Ex-Offenders' Biggest Barriers and How States Are Erasing Them
To ease prison crowding and rein in corrections spending, state legislatures are trying to help ex-offenders re-enter society with the goal of ensuring they don’t return to prison.
People exiting prison often struggle to find work and housing, and many legislators say the law continues to punish them as they are hit with court debt and barred from entering certain professions and, in some places, from getting public assistance.
“With the exception of people that get sentenced to life, everybody that goes to prison is going to get out eventually,” said Utah state Sen. Daniel Thatcher, a Republican who sponsored a new law that makes it easier for ex-offenders to clear their criminal records. “When they go to reintegrate we see how incredibly difficult it is for people to meet these standards that we are setting.”
Utah was one of at least three states that enacted legislation this year making it easier to expunge a criminal record. States also moved to make it easier for ex-offenders to get professional licenses and to limit the penalties ex-offenders and others face for not paying court fines and fees.
Several states enacted so-called ban the box laws that bar employers from asking about a person’s criminal history on a job application, and some eliminated restrictions that keep those with a felony drug charge from getting food stamps. Arkansas, Kentucky and Louisiana passed broad criminal justice reform packages that included similar provisions.
For years, states have tried to reduce prison costs by shortening sentences and diverting people to programs outside prison. The idea behind the push to help ex-offenders re-enter society is that fewer barriers to getting work and adjusting to a new life will keep people from going back to prison.
“We have an incredibly high recidivism rate,” said Louisiana state Rep. Walt Leger, a Democrat and one of the sponsors of the state’s new criminal justice reform package. “One of the biggest challenges we have is successful re-entry.”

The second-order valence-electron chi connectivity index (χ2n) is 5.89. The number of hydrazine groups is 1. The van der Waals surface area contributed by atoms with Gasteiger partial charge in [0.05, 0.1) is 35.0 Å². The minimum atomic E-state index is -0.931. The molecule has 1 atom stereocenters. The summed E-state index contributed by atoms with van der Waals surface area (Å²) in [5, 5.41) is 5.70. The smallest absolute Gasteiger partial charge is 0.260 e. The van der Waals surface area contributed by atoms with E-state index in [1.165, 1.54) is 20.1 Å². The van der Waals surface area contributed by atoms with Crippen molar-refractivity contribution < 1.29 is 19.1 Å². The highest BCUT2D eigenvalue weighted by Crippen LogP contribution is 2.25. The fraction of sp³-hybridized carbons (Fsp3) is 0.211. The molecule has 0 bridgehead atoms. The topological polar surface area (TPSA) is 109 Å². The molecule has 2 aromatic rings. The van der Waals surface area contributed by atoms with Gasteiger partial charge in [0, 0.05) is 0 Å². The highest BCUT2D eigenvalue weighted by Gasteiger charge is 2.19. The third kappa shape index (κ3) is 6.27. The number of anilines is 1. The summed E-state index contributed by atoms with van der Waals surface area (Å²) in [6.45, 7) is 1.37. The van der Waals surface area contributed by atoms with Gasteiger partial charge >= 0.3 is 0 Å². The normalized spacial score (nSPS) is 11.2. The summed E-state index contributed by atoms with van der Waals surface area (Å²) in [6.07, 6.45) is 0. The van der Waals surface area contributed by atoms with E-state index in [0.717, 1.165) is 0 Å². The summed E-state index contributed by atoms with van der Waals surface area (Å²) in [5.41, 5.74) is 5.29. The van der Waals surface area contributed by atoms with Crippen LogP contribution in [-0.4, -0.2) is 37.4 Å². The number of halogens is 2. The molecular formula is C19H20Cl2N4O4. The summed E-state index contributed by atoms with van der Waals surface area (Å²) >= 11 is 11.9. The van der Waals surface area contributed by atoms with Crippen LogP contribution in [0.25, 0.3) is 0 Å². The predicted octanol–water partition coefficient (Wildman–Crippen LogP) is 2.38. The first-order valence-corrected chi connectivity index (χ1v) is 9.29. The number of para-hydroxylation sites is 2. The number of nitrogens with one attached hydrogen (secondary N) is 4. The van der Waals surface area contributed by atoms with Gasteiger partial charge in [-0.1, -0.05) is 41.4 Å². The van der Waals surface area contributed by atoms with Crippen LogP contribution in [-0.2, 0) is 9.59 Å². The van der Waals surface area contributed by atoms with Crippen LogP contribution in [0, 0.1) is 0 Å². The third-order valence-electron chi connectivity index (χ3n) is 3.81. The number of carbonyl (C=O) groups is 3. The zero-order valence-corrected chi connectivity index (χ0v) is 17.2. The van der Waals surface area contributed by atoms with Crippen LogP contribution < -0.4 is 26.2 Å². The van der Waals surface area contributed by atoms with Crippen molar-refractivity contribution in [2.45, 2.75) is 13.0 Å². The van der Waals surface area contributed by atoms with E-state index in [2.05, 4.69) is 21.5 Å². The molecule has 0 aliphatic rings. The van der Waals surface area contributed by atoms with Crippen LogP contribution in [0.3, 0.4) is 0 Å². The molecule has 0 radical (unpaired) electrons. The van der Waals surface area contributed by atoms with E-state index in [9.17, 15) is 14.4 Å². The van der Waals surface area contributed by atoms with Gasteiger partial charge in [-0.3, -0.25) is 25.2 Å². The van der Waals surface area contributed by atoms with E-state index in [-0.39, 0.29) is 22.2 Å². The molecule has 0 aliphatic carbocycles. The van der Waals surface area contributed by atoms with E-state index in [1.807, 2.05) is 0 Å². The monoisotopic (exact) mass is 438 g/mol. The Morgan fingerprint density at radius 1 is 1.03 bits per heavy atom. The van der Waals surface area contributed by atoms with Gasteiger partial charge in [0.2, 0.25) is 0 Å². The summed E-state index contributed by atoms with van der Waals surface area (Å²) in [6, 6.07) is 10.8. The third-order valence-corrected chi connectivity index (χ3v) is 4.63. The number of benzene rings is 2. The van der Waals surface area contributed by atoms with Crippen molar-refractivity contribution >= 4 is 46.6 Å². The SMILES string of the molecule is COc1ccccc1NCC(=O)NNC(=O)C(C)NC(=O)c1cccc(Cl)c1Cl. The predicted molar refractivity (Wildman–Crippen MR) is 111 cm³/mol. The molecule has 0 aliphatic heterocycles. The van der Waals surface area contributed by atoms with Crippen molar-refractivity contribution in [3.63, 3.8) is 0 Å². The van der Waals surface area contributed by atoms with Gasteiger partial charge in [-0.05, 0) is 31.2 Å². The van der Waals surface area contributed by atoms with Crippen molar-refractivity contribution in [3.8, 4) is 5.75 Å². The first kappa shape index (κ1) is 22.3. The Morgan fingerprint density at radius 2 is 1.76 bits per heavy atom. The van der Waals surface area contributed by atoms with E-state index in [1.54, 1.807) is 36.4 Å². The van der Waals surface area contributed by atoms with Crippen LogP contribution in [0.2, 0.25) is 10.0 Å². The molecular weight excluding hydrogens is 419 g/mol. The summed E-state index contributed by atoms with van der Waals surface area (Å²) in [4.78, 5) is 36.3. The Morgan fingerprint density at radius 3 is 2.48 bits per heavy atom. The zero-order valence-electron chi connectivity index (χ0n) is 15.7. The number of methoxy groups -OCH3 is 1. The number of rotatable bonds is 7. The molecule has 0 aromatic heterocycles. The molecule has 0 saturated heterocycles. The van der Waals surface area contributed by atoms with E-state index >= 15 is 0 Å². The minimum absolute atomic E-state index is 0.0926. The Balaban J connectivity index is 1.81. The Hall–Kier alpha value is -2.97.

‘Ban the Box’
This year Utah and Nevada passed legislation barring public employers from asking about a job applicant’s criminal history before an interview, bringing to 28 the number of states with “ban the box” laws.
Supporters say asking applicants to check a box if they have ever been arrested or convicted of a crime discourages those with a record from applying. Banning the box gives applicants with a record the chance to make their pitch and explain a conviction before a potential employer checks their criminal history.
“It doesn’t prevent anyone from running a background check, it’s just about when you run the background check,” said Beth Avery with the National Employment Law Project, an advocacy group that supports ban the box policies. “It’s just about making sure people get the consideration they deserve.”
But only nine of the 28 states extend their ban the box laws to private businesses — a much tougher sell to legislators who say they don’t want the government to get so involved in business practices.
In June, Indiana Gov. Eric Holcomb, a Republican, signed an executive order banning the box on executive branch job applications. But in April he signed a law barring local governments from passing ban the box ordinances that would apply to private businesses.
Indiana state Sen. Philip Boots, a Republican who sponsored that law, said, “I don’t want to encourage local governments telling private employers how to conduct their interviews and hiring practices.”
In Washington state, a bill that would have required ban the box for all public and private employers across the state was voted down after disagreements over a portion of the measure that would have invalidated local ordinances and prohibited new ones.
State Sen. Michael Baumgartner, a Republican and one of the bill’s sponsors, said businesses need consistency and the state is in a better position than local governments to enforce ban the box laws.
License to Work
Many states, including Louisiana, loosened restrictions that kept people with criminal records from getting a variety of professional licenses.
Kentucky targeted occupational licensing boards that were preventing people with criminal records from getting licensed to cut hair or work in health care.
“We always want to talk about forgiveness, but if you get some of these offenses, there’s no forgiveness,” said Kentucky state Rep. Darryl Owens, a Democrat who has sponsored similar measures in previous sessions. “The offense ends up being a lifetime sentence.”
Under the new law, professional boards can turn down applicants based on their criminal records only if there is a clear connection between the ex-offender’s crime and the profession.